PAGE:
Wangari Mbuthia, Penn Bioengineering Class of 2025, shares her experience in Singapore while studying abroad with the Global Research and Internship Program (GRIP) at Penn. GRIP provides outstanding undergraduate and graduate students the opportunity to intern or conduct research abroad for 8 to 12 weeks over the summer. Participants gain career-enhancing experience and global exposure that is essential in a global workforce.
Engineering Research in Singapore
If someone would have told me this time last year that I would be doing an engineering research program in Singapore, I wouldn’t have believed it. But rest assured here I am, two weeks in, and it has been an incredible experience.
Admittedly before coming to Singapore, basically everything I knew about this country could somewhat be summarized in that it was hot, beautiful and diverse. Before this I had never traveled to an Asian country and I was both excited and nervous about taking this trip. I was excited for food, sights and new experiences but I was also particularly nervous about being in a country where almost no one looks like me. Nevertheless, I decided to travel with an open mind, letting myself wander and wonder as I went and I thought I’d share some of my initial discoveries here.
Walking around Singapore it is clear that it is a place where many cultures have come together – Chinese, Malay, Indian and more – but I could probably count the number of Black people I saw on my two hands. This cultural landscape left me feeling very visible everywhere I went. But at the same time also somewhat invisible because for the most part, no one really made me feel like the odd one out. Rather, my presence only seemed to spark harmless (and sometimes comical) curiosity about where I was from or how I do my braids.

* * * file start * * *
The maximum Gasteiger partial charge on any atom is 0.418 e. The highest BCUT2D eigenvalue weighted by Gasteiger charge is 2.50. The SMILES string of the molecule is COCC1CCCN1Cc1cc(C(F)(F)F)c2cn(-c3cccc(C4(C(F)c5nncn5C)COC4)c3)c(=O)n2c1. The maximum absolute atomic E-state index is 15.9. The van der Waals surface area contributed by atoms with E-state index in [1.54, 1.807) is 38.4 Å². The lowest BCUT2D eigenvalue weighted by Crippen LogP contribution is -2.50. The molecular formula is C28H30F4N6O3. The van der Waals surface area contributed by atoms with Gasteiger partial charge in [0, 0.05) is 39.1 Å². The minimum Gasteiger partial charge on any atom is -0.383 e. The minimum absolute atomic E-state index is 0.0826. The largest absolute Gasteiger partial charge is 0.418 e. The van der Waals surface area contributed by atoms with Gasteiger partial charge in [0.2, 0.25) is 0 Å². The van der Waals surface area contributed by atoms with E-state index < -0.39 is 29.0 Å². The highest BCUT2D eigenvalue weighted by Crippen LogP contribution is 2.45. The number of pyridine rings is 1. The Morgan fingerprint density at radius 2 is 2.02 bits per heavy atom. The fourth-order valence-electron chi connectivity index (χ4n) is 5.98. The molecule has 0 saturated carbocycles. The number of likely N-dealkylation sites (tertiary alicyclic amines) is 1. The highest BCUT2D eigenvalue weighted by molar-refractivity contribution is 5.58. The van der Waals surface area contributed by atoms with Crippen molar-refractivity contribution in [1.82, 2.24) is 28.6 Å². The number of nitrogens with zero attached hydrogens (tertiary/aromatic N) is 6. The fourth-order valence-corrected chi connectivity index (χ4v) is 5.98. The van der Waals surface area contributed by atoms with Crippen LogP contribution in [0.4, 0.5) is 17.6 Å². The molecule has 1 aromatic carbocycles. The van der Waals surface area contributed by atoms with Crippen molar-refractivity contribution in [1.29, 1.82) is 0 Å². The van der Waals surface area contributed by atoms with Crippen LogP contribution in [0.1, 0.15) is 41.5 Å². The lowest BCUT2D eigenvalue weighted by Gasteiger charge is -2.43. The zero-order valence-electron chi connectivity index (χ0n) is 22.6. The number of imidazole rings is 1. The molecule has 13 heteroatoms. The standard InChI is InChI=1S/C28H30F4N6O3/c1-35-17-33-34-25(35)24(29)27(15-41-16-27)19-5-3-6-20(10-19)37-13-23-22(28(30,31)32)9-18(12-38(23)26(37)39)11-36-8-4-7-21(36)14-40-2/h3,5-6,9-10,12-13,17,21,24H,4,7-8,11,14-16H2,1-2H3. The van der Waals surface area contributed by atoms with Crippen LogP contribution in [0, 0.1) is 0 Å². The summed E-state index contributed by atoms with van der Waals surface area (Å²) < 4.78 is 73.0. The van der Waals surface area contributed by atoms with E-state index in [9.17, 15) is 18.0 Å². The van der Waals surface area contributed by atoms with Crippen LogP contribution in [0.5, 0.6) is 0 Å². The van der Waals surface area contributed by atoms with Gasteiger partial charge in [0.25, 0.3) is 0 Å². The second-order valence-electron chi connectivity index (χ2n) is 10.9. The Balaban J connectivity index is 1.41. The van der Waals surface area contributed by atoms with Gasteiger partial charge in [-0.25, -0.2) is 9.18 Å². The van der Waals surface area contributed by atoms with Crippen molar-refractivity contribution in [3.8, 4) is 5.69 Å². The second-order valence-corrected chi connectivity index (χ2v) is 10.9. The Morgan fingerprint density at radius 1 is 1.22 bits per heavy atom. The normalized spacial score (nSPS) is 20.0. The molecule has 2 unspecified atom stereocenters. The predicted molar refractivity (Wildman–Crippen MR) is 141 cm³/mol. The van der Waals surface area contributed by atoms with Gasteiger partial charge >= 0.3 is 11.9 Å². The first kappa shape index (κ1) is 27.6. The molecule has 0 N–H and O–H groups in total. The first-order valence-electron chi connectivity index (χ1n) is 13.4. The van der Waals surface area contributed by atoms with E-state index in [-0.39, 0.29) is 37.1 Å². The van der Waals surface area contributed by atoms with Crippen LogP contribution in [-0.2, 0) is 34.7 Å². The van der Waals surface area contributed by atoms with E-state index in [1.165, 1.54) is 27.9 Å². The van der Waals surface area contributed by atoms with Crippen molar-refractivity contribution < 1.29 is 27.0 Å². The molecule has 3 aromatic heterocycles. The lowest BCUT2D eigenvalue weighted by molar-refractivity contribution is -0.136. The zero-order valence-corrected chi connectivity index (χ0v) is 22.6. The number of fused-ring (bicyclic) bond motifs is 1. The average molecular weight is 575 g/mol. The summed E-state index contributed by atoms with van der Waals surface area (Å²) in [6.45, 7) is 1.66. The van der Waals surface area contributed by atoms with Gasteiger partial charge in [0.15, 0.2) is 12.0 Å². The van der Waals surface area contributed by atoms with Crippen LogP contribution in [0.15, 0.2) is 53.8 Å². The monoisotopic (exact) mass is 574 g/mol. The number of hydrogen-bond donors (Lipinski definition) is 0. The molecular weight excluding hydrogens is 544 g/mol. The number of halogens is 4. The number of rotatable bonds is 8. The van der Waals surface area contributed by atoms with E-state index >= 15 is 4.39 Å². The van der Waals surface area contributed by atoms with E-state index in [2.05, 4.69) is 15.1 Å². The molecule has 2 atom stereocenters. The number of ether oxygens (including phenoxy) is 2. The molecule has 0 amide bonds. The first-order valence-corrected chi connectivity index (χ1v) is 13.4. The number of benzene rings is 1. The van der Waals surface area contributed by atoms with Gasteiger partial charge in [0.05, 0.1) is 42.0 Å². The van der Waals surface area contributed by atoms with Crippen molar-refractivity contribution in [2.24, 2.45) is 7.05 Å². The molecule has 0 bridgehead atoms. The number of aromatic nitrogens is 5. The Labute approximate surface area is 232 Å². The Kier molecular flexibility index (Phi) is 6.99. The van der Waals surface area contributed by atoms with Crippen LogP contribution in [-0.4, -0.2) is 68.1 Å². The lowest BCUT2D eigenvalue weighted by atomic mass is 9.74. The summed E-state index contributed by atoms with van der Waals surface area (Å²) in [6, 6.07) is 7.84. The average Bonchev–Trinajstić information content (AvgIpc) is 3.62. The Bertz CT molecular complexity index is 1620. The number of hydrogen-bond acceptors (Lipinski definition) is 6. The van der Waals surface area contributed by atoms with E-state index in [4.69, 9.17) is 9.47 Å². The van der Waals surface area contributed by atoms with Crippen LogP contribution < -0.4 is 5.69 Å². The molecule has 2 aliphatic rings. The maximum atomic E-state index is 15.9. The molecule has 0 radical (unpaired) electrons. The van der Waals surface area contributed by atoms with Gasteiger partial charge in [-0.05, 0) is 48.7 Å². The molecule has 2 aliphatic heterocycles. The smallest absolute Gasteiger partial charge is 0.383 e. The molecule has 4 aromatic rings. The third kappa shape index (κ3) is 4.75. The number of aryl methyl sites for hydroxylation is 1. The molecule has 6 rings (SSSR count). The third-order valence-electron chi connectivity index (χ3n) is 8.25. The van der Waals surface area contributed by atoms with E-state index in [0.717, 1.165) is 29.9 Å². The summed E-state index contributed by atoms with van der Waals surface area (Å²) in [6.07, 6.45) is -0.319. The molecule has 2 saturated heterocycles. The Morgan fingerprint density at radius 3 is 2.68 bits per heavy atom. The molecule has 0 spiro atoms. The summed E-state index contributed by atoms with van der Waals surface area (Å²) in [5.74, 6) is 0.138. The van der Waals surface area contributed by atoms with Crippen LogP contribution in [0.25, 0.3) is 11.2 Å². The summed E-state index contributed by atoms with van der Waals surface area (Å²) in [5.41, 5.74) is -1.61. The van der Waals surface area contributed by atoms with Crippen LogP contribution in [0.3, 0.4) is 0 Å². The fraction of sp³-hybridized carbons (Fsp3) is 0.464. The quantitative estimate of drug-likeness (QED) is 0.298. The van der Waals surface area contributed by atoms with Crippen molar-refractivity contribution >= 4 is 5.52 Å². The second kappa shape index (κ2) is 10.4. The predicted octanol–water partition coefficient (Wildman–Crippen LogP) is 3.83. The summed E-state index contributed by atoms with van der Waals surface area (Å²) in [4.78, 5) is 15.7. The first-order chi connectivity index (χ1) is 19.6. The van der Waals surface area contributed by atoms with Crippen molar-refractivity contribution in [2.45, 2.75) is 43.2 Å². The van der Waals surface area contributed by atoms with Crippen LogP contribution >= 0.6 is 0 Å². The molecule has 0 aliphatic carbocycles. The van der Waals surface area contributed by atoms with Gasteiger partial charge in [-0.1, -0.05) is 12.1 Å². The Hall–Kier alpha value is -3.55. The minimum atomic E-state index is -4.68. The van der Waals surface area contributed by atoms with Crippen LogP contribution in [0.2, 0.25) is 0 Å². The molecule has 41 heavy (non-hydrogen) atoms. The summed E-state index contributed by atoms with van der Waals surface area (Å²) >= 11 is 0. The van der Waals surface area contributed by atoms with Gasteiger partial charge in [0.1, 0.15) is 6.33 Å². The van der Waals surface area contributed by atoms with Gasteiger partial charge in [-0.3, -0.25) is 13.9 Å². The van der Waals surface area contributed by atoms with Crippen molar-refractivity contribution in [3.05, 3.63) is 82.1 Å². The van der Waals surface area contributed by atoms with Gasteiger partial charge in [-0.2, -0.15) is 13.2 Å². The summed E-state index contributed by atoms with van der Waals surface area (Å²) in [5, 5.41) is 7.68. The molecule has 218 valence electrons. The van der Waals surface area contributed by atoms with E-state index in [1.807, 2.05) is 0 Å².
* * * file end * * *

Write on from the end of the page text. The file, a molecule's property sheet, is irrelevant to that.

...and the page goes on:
To my delight, the cultural diversity of Singapore is equally reflected in the food options. I can easily have access to almost any type of Asian cuisine at any given time and even quite a lot Western varieties too. I have eagerly been documenting the foods I try and rating them. One of my favorites has been a kaya (a type of sweet coconut spread) toast breakfast with soft-boiled eggs and teh-c (tea with evaporated milk). I also still need to try the unique, smelly fruit (so smelly it is not allowed on public transport), durian.
Another wonderful discovery was to see how Singapore lives up to its name, “garden city”. Not only is the city filled with beautiful buildings each with their own personality, but the city landscape is so artfully integrated with nature inside and out. I have seen indoor gardens and waterfalls but also gorgeous waterfront and outdoor spaces that I could sit in for hours.
It’s hard to believe how a country with such little land area and no natural resources has grown to be one of the richest cities in the world. Singapore truly feels like a place where so much is possible and that has been really special to see.